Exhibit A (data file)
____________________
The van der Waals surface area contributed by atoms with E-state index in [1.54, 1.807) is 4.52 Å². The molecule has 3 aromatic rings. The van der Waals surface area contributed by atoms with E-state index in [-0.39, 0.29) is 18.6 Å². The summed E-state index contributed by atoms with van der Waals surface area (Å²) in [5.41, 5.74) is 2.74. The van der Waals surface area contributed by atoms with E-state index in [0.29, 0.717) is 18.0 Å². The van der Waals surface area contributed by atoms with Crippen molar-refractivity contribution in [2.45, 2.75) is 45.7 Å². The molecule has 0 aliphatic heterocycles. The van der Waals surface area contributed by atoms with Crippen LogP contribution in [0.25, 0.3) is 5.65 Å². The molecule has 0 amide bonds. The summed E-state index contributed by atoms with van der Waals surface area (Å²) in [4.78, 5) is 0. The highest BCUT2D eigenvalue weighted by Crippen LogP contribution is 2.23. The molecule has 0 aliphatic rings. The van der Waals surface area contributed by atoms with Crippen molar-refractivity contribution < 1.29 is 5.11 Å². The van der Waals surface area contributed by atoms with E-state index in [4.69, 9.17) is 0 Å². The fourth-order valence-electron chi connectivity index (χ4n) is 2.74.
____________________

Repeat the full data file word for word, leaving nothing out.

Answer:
The van der Waals surface area contributed by atoms with E-state index in [1.54, 1.807) is 4.52 Å². The molecule has 3 aromatic rings. The van der Waals surface area contributed by atoms with E-state index in [-0.39, 0.29) is 18.6 Å². The summed E-state index contributed by atoms with van der Waals surface area (Å²) in [5.41, 5.74) is 2.74. The van der Waals surface area contributed by atoms with E-state index in [0.29, 0.717) is 18.0 Å². The van der Waals surface area contributed by atoms with Crippen molar-refractivity contribution in [2.45, 2.75) is 45.7 Å². The molecule has 0 aliphatic heterocycles. The van der Waals surface area contributed by atoms with Crippen LogP contribution in [0.25, 0.3) is 5.65 Å². The molecule has 0 amide bonds. The summed E-state index contributed by atoms with van der Waals surface area (Å²) in [4.78, 5) is 0. The highest BCUT2D eigenvalue weighted by Crippen LogP contribution is 2.23. The molecule has 0 aliphatic rings. The van der Waals surface area contributed by atoms with Crippen molar-refractivity contribution < 1.29 is 5.11 Å². The van der Waals surface area contributed by atoms with E-state index in [4.69, 9.17) is 0 Å². The fourth-order valence-electron chi connectivity index (χ4n) is 2.74.